Burns: A Lost Legacy is not a play centred around the man who was arguably Scotland’s most famous poet. Burns himself barely intrudes on the narrative, and his work appears as a plot device and little more. As the title suggests, it is the human consequences of what he left behind that concerns us.
Sarah Burns, a granddaughter committed to preserving what Robert left behind, starts a new life in Australia in 1865 – a life quickly marred by the loss of her first two children. Despite the needs of her husband and surviving daughter, Sarah escapes the pain of the present by focusing on the importance of the past. She returns to Britain to protect the legacy of the poet she fears may be forgotten, while her living family are forced to deal with her absence. As Sarah deals with the dead and dying, those she abandoned go on living without her. The play makes it painfully clear that there is more than one kind of loss.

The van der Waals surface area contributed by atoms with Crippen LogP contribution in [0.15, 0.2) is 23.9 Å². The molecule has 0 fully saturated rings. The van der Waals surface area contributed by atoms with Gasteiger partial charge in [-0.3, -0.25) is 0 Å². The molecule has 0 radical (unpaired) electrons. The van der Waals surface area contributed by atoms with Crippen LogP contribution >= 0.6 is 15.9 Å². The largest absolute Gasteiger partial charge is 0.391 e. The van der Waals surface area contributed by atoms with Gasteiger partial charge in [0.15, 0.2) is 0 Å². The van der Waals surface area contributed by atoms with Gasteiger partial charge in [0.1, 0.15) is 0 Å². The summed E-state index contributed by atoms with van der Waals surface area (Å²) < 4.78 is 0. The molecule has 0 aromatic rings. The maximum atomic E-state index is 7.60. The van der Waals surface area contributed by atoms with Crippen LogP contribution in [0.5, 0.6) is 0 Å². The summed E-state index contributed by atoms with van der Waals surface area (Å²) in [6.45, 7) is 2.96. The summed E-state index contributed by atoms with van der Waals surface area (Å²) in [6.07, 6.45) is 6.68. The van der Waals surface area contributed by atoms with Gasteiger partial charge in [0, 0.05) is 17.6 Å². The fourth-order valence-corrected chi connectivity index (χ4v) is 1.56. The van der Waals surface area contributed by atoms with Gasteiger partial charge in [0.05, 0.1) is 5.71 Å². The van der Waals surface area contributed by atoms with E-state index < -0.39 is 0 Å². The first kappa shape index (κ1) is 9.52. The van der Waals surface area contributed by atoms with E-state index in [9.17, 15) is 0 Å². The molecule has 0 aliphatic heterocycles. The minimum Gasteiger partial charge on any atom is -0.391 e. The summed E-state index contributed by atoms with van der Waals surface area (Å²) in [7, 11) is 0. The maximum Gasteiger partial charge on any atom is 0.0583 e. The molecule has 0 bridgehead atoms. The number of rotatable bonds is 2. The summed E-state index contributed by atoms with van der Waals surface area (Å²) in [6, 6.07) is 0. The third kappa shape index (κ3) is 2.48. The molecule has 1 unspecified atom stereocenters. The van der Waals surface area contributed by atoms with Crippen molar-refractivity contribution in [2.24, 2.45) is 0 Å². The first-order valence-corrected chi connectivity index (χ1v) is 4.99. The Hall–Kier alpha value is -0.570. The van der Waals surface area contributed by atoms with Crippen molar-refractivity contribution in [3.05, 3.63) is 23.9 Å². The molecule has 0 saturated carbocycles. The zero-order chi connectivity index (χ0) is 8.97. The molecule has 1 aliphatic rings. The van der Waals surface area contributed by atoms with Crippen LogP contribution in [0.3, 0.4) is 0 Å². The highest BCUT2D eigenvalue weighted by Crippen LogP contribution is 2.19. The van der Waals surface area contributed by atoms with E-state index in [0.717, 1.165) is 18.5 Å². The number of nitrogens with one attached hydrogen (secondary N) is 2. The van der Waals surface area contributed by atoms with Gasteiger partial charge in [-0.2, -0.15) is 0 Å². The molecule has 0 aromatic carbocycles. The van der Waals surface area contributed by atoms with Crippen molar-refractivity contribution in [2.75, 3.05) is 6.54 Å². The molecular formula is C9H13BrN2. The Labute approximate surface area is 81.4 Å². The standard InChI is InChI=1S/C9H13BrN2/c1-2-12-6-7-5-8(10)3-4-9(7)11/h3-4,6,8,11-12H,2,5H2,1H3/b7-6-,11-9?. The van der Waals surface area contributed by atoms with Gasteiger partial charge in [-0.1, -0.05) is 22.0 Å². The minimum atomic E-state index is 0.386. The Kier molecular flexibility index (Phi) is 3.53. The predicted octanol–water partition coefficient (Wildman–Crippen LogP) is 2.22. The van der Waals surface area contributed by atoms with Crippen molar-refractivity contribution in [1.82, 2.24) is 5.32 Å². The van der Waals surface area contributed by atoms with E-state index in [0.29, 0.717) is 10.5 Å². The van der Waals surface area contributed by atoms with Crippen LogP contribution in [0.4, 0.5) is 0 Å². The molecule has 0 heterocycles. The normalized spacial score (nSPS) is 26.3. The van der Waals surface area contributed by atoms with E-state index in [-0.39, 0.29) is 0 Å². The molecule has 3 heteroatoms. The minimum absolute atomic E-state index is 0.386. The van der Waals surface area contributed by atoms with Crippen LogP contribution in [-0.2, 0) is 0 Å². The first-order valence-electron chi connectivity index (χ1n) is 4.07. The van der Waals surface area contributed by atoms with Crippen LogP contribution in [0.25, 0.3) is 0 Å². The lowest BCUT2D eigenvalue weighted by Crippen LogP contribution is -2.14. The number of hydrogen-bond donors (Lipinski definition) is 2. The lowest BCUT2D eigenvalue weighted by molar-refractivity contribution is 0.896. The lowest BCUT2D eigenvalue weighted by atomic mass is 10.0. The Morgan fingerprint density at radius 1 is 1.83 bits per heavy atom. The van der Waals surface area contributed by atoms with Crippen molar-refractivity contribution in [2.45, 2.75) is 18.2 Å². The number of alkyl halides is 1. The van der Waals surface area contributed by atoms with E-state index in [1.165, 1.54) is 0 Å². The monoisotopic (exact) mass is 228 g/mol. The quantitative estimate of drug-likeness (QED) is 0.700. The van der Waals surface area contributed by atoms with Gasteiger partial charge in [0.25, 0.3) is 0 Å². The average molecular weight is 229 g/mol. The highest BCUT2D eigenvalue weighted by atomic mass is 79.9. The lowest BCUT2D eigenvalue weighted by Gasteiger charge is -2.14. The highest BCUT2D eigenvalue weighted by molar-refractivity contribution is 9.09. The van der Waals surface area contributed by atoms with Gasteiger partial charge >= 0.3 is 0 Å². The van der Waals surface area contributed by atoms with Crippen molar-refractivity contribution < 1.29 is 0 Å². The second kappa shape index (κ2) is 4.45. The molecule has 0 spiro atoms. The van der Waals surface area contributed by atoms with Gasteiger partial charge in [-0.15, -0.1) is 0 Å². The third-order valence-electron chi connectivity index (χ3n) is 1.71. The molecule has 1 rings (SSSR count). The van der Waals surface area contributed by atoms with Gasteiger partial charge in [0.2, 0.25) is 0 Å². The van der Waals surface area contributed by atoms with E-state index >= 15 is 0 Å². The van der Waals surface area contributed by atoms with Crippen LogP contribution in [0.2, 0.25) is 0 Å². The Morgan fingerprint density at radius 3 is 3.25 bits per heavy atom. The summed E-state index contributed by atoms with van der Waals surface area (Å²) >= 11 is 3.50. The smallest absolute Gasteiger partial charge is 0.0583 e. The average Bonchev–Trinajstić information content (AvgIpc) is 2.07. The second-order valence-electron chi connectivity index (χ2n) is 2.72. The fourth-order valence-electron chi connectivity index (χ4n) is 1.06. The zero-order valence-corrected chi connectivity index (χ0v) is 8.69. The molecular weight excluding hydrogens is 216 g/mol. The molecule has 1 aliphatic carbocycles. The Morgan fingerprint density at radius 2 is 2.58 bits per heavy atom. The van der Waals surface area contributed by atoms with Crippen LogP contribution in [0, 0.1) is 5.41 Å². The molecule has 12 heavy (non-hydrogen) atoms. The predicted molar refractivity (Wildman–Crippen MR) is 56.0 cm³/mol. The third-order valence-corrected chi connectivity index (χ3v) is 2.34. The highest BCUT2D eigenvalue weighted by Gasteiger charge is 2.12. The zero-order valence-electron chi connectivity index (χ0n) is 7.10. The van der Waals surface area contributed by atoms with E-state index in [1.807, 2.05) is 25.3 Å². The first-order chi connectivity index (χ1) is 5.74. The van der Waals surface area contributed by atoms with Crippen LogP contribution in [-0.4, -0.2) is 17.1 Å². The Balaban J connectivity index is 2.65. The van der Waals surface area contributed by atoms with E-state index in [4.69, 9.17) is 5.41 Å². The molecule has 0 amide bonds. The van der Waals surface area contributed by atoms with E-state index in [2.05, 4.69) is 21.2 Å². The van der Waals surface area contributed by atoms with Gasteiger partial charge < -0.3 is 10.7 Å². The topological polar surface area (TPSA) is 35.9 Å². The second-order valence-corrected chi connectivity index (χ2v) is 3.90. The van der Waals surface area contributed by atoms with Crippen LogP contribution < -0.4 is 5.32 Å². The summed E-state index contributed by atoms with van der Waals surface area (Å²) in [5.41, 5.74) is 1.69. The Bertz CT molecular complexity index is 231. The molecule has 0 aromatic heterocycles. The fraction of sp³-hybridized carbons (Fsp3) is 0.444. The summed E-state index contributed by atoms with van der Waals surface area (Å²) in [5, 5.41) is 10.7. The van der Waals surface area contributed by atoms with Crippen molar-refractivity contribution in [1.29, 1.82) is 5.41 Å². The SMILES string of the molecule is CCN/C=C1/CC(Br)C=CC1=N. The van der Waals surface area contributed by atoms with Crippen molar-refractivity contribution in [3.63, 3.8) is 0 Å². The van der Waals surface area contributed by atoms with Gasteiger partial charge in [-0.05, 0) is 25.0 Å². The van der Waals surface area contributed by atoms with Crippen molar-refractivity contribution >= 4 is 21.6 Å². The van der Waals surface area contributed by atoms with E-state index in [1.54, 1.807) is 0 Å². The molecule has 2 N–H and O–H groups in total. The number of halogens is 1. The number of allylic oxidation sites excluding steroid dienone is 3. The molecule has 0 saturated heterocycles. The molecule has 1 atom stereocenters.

There is no doubting the emotional sincerity at the heart of this play. However, despite the talents of the cast as singers, the manner in which this is expressed is rarely subtle and often maudlin. The songs—which, as one would expect from a musical, do more to express in the inner workings of the characters than anything else—come so frequently that they leave the prose dialogue feeling a little rushed. Still, the heartfelt nature of the performance cannot be denied.